Thursday, September 29, 2011

"CNN Effect" on Public Awareness

Topic Proposal

I will be researching the effect of twenty-four hour news networks on public opinion, reporting quality, and the structure of the news media industry. An examination of the so-called "CNN Effect"—the impact of 24-hour-a day, live television coverage broadcast from around the world, should yield greater insight into how we consume information and a determination of its positive or negative effect.

Positive examples of frequent exposure to current events can be exemplified by change in public policy spurred by public sentiment. Heartbreaking footage of starving children in Somalia pressured U.S. officials to send troops there in the early 2000’s. Not long after, horrifying footage of Somalis dragging the body of a dead American soldier through the streets followed, prompting U.S. officials to withdraw. A greater awareness of the surrounding world is made readily available; Americans can follow current events in real time and gain exposure to new perspectives.

However, 24 hour networks rely on just that, 24 hours of news. Their success is determined by ratings, making it in their best interest to cover stories people are entertained with, occasionally sacrificing journalistic integrity for popularity. The structure of media operations revolves around profits, which are derived from advertisers. These advertisers expect viewers, not depth or controversy, which are typically staples of groundbreaking reporting.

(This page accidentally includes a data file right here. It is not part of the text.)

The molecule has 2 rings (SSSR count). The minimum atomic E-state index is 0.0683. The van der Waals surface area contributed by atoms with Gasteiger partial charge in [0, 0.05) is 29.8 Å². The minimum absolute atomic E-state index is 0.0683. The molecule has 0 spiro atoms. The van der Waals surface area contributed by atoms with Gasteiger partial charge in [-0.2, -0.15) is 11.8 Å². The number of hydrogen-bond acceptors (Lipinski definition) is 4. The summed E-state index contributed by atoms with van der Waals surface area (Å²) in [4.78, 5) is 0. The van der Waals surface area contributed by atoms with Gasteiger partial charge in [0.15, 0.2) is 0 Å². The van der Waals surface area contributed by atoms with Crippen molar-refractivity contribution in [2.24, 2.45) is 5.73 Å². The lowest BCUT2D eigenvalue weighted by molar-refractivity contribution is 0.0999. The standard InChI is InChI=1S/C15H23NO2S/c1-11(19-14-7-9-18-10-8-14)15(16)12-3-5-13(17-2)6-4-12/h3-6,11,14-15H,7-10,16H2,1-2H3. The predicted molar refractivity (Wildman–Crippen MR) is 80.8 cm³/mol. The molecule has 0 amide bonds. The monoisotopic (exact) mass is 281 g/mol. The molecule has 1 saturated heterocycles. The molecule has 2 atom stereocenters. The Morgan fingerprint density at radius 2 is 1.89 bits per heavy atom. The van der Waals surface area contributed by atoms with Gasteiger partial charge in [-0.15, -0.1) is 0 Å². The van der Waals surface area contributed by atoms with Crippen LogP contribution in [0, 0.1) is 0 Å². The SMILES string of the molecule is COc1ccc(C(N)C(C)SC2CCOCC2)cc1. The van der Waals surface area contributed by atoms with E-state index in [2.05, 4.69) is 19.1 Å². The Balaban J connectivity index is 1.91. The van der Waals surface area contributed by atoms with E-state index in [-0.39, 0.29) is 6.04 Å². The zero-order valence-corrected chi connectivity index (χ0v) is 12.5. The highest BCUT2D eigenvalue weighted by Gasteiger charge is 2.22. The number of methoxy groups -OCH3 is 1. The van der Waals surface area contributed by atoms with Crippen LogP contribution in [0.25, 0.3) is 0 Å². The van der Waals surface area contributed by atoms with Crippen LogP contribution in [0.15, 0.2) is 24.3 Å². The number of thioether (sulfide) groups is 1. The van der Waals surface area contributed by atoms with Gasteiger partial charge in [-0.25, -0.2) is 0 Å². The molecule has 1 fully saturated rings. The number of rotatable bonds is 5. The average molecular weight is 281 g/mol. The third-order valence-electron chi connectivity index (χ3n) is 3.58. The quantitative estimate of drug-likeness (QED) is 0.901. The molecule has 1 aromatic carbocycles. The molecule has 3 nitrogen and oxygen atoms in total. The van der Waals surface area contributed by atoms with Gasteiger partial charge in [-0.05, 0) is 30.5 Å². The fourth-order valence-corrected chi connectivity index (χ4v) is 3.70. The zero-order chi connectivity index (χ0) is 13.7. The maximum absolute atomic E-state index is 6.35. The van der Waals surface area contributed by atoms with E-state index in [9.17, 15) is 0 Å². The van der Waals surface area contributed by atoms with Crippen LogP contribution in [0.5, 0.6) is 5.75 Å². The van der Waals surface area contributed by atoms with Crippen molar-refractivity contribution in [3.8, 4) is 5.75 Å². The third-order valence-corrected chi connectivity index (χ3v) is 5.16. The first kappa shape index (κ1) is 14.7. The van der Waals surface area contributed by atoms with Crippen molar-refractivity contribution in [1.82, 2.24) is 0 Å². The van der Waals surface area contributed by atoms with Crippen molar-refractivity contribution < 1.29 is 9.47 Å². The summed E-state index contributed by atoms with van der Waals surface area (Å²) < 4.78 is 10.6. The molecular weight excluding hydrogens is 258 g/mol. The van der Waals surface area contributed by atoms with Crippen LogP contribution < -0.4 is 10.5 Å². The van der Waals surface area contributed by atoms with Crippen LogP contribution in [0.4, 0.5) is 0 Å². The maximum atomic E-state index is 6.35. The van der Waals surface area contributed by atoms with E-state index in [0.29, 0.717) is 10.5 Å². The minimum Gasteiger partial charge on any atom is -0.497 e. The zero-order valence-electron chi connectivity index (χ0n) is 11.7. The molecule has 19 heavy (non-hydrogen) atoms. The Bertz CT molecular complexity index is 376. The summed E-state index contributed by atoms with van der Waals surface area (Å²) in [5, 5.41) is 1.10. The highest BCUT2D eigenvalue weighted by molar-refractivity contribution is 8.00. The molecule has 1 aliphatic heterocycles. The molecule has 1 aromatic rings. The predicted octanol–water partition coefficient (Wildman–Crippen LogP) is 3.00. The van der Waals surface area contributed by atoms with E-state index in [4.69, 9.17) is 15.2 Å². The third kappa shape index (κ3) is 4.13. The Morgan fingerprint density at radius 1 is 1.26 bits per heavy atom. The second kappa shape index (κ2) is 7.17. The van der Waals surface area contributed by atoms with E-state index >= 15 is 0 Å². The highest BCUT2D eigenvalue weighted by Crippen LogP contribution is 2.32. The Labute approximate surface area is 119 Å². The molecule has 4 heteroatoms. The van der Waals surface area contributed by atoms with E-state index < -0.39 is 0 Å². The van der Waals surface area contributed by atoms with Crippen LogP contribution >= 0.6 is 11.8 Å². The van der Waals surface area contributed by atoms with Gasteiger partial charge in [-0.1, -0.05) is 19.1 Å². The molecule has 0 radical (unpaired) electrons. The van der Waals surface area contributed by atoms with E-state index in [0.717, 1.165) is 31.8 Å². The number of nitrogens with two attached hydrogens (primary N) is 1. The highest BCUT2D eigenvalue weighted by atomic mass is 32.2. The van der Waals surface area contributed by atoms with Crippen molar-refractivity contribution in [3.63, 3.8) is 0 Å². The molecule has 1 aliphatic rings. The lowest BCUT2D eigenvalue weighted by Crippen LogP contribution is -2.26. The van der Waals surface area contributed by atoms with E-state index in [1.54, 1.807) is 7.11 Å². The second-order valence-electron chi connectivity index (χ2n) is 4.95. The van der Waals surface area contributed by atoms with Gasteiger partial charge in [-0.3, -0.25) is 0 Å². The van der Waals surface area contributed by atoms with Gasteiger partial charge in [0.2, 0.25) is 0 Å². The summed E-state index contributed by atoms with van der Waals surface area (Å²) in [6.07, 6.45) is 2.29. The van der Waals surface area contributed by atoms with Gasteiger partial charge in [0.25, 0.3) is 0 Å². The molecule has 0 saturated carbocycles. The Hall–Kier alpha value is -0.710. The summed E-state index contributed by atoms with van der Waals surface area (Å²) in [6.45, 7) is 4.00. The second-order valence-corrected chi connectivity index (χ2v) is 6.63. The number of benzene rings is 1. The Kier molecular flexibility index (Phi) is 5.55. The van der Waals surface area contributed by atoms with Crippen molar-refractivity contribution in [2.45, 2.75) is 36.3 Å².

Have 24 hour news networks become handcuffed by the business model of media?

An excellent example of criticism of CNN by Jon Stewart


  1. This topic is really cool. Are you going to address the biases of 24 hour news networks?

  2. Justin, this sounds great. We hear so much about bad news being what sells these days: peaceful protesters hardly ever make the news even when they're going out with a purpose, whereas mindless violent crimes will make the news no matter what. Check out some of the recent news on the Occupy Wall Street protests as well as the Keystone Pipeline protests -- we've been talking about them both in Rhetoric of Social Movements and it could provide you with some interest examples of the dramatization of news.